THE Tiger Moth's engine started coughing as veteran pilot Charlotte Zeederberg made her way down the NSW north coast from Newcastle towards Blacksmiths Beach.
Ms Zeederberg was flying out to sea with two other vintage planes, which had taken off from Luskintyrein northern NSW on a regular Sunday morning joy flight in February 2019, when the vintage plane's engine began to fail and it started losing altitude.
A specialist Tiger Moth pilot, she knew immediately she was in trouble. "I did an emergency call but the frequency was very busy and neither of the other two Tiger Moths realised what was happening," she said.
"I was quite far over the sea and the engine just kept cough, cough, cough and it didn't stop. It definitely got my attention, I can promise you that. I knew I had to land."
Speaking publicly on Sunday for the first time since the emergency landing, the 54-year-old said she was unaware at the time that an exhaust valve in the engine was stuck and the 1940s plane, affectionately known as Tweety Bird, was struggling to fly on three cylinders.
"She will not maintain altitude on three cylinders and I saw the beach and I thought I can make it," she said. "I didn't want to land in the water because it is very dangerous, you will write-off the aircraft and it will flip and you have to get out."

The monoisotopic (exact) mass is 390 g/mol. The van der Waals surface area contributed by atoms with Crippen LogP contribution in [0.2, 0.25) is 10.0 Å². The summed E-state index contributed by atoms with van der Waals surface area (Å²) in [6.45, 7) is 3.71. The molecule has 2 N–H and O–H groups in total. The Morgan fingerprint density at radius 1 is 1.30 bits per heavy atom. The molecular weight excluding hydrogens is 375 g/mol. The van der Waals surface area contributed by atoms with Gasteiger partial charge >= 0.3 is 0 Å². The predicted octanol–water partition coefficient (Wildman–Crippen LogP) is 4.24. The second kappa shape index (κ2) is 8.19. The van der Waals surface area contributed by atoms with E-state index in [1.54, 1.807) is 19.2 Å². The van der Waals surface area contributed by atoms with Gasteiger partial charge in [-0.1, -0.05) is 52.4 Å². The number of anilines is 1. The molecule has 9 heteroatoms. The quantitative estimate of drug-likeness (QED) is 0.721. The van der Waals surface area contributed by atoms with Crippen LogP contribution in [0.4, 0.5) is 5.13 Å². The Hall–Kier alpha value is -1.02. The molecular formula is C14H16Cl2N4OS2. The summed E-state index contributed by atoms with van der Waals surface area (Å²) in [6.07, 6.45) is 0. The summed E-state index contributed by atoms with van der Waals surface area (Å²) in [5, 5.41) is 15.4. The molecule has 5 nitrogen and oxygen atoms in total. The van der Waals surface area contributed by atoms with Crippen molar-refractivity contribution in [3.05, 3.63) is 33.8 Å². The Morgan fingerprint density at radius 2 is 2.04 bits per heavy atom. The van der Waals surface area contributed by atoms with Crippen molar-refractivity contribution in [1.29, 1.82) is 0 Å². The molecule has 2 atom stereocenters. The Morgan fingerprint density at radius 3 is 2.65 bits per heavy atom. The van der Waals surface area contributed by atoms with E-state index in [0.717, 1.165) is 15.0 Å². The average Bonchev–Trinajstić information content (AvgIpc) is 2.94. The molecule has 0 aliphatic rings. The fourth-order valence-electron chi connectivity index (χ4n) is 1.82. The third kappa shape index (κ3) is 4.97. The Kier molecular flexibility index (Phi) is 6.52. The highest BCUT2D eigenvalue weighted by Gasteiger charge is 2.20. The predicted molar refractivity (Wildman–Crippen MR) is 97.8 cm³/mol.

As she flew over Nine Mile beach between Redhead and Blacksmiths, Ms Zeederberg said the popular 4WD destination was "covered in campers".
"There were people everywhere," she said. "I started preparing myself to land in the water, but she lasted much longer than I thought and flew for much longer.
"By the time I lost altitude there were no people on the beach. My guardian angel worked overtime that day."
The plane landed safely on Blacksmiths Beach and was towed off the sand by onlookers
Ms Zeederberg, said her husband Brian, also a Tiger Moth enthusiast, made her get back in the cockpit the next weekend.
"It's like getting back on a horse or a bike I suppose," she said. "Luckily for me it was not pilot error so that was a confidence booster."
The emergency landing has not turned the Central Coast pilot off flying or Tiger Moths.
She said there was "something very special" about flying the wood and cloth aircrafts, despite the fact that female Tiger Moth pilots are not common.
"There are a huge amount of female pilots in Australia, we have a lovely society of women," she said.
"But there are only three female Tiger Moth pilots that I know, I am sure there are others but they are not common."
Luskintyre is the home of the Tiger Moth, there are more of the vintage planes on the Hunter Valley airfield than anywhere else in the world.
"I fly almost every weekend," she said. "There is a sense of freedom you get from flying that you don't get from anything else. When I fly now I'm much more aware of identifying landing places."